I don’t think I’ll see it again. It’s nothing to make a song and dance about.

Boys Behaving Badly

Birmingham Hippodrome, Thursday 29th March, 2012

Done to death by school and am-dram productions and overly familiar from the film version, Lionel Bart’s Oliver! remains the quintessential British musical – it takes a high quality professional production such as this to remind us of the fact.

It begins in the workhouse. It is dark and grim. The kids are drilled, militarised, and live under a reign of terror. They subsist on meagre gruel and can only dream (and sing) about the kind of fare enjoyed by the elite. But the kids’ spirit is not broken. They push forward one of their number to demand an improvement in their conditions. When Oliver Twist utters the immortal line, “Please, sir, I want some more” he is speaking out against the system and its inadequacies. Of course this is not viewed as a legitimate grievance and the boy is swiftly removed from the situation – he is sold off to anyone who’ll stump up the asking price. There will be no revolution. We follow Oliver and his descent into the criminal underworld although he is largely a cipher. Things happen to him not because of his actions or decisions. The only time Oliver is proactive is when he runs away from the undertakers who bought him – he rejects his ill treatment in their hands. Rather than tacitly accept it, he flees to London and puts himself in danger of his life. From this point on, he is a victim of circumstance and of other people. It’s far from the best role in it and the character can come across as insipid. In the performance I saw, the Oliver (Sebastian Croft) only really showed any spark when he was singing. “Where is Love?” was particularly strong.

Mr Bumble (Jack Edwards) and Widow Corney (Suzie Chard) make a strong impression in their scenes together. At first they are flirtatious, not bothering to disguise their mutual sexual attraction. This is contrasted later when after only two weeks of married life, their antipathy and hatred are just as palpable. They epitomise the spirit of this Cameron Mackintosh production. There is a playful smuttiness to the stage business; the sordid and seamy sides of life are very much in evidence, and it is so refreshing. The show buzzes with an energy that keeps it alive. Some of the numbers are played at a faster tempo than is usual and it works. The production feels fresh but doesn’t take liberties with the source material.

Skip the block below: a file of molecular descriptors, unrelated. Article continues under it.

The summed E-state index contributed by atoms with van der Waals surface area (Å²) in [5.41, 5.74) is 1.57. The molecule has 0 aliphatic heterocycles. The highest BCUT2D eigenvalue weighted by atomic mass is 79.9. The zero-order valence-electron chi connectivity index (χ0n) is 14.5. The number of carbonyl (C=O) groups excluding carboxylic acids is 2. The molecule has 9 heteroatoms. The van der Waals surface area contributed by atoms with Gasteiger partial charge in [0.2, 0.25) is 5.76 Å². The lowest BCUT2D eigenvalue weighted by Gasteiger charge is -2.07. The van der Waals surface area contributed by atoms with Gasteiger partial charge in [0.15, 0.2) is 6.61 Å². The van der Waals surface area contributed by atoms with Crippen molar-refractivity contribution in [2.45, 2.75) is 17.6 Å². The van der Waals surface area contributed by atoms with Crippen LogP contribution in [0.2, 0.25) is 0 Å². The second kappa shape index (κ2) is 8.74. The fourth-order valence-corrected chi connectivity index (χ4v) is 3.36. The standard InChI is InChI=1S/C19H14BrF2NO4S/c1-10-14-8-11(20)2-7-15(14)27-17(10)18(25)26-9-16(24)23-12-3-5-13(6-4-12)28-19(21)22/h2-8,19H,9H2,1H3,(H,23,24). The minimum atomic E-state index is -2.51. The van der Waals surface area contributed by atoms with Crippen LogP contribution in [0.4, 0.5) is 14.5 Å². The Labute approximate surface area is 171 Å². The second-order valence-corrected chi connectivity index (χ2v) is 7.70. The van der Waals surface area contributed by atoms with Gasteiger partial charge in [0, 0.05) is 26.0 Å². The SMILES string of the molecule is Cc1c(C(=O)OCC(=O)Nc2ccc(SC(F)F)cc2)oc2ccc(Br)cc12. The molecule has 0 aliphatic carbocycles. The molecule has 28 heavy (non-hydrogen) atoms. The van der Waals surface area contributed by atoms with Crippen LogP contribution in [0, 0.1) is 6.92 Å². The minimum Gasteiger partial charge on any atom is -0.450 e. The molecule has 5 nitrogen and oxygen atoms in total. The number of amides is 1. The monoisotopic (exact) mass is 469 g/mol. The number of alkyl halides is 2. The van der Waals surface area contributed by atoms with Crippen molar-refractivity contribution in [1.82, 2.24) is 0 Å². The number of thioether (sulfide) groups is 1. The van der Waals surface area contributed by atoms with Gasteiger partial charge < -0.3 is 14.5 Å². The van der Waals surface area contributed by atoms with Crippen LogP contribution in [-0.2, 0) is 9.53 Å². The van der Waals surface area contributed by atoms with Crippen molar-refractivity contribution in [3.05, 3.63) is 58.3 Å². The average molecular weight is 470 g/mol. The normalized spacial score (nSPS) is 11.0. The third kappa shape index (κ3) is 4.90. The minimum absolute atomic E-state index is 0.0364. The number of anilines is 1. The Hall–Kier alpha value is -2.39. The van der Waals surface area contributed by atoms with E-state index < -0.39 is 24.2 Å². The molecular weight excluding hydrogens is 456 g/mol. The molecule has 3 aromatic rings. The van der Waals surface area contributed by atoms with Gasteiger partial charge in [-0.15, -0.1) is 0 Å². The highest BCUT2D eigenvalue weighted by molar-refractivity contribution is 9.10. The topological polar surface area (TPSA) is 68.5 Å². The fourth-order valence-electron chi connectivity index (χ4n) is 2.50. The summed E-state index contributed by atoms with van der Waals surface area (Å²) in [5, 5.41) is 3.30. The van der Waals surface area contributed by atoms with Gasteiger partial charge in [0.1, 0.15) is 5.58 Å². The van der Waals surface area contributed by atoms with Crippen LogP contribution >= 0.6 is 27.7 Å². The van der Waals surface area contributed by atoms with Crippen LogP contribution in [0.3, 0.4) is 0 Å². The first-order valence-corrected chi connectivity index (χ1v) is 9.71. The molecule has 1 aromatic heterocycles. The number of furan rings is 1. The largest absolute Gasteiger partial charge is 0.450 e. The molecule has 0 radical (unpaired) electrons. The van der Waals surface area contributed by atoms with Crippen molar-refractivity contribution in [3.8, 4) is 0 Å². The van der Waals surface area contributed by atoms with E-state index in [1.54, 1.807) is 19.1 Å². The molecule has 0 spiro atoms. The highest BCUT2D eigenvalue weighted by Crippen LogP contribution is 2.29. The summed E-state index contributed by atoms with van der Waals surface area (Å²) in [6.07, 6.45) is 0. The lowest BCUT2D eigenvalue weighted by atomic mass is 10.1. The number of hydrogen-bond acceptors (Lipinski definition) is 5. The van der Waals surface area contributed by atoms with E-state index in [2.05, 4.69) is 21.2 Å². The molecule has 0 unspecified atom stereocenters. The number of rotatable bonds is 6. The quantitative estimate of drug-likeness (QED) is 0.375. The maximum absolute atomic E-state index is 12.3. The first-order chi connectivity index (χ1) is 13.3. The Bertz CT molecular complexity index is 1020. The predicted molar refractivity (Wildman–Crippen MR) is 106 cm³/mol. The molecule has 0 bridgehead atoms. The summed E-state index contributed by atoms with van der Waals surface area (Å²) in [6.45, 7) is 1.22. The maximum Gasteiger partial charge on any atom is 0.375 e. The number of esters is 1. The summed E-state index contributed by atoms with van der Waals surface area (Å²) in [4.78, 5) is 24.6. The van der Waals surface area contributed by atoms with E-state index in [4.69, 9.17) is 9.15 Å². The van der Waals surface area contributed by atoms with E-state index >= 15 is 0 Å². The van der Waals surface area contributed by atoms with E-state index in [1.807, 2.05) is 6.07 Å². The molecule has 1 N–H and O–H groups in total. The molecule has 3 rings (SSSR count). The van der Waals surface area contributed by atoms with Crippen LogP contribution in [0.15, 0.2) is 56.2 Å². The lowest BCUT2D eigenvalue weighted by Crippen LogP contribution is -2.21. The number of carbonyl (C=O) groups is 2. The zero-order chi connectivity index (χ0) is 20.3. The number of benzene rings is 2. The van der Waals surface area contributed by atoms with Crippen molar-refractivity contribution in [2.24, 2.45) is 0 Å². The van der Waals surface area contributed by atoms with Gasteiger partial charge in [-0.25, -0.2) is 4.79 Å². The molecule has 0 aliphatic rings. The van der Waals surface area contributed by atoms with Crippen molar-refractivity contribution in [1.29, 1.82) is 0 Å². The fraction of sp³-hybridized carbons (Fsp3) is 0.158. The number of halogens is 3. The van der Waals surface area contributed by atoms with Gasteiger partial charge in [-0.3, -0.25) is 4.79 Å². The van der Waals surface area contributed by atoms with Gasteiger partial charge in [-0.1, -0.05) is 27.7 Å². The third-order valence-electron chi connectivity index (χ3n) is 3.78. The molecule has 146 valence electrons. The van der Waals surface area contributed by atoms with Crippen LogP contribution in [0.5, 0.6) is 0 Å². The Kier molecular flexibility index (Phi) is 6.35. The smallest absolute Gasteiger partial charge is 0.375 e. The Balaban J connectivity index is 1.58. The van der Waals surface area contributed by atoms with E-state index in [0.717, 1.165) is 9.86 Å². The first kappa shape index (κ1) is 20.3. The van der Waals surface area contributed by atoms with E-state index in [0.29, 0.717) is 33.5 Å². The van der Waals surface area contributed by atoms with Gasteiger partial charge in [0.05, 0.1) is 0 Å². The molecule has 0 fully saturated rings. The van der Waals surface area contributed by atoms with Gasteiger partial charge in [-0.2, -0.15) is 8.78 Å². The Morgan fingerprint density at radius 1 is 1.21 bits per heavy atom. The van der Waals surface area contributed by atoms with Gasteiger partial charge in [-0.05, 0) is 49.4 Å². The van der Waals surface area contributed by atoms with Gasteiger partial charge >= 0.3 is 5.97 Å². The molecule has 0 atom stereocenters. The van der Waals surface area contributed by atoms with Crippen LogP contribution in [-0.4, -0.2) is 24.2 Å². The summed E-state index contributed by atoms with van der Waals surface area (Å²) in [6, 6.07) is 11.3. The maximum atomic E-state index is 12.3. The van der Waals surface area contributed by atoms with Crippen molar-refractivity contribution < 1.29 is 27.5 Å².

Oliver encounters the Artful Dodger (Max Greisbach – who has nailed the accent but not the delivery. He’s like a tiny William Shatner doing Dick Van Dyke doing EastEnders), who takes him to Fagin, played, I shit you not, by Neil Morrissey.

Yes. Neil Morrissey. Neil. Morrissey.

And he’s bloody good too. Fagin is on the surface a despicable figure, fencing stolen goods, exploiting children for ill-gotten gains. There is no way in hell he would pass a CRB check. His main source of income appears to be the “nose rags” picked from pockets of the well-to-do. All hanky and no panky. Fagin is a parental figure to his gang of boys. The symbiosis is mutually beneficial. The scenes in his den contrast with the state-sanctioned conditions in the workhouse. In Dickens, this is a comment on society, a clarion call. In this musical, it’s all a bit of fun.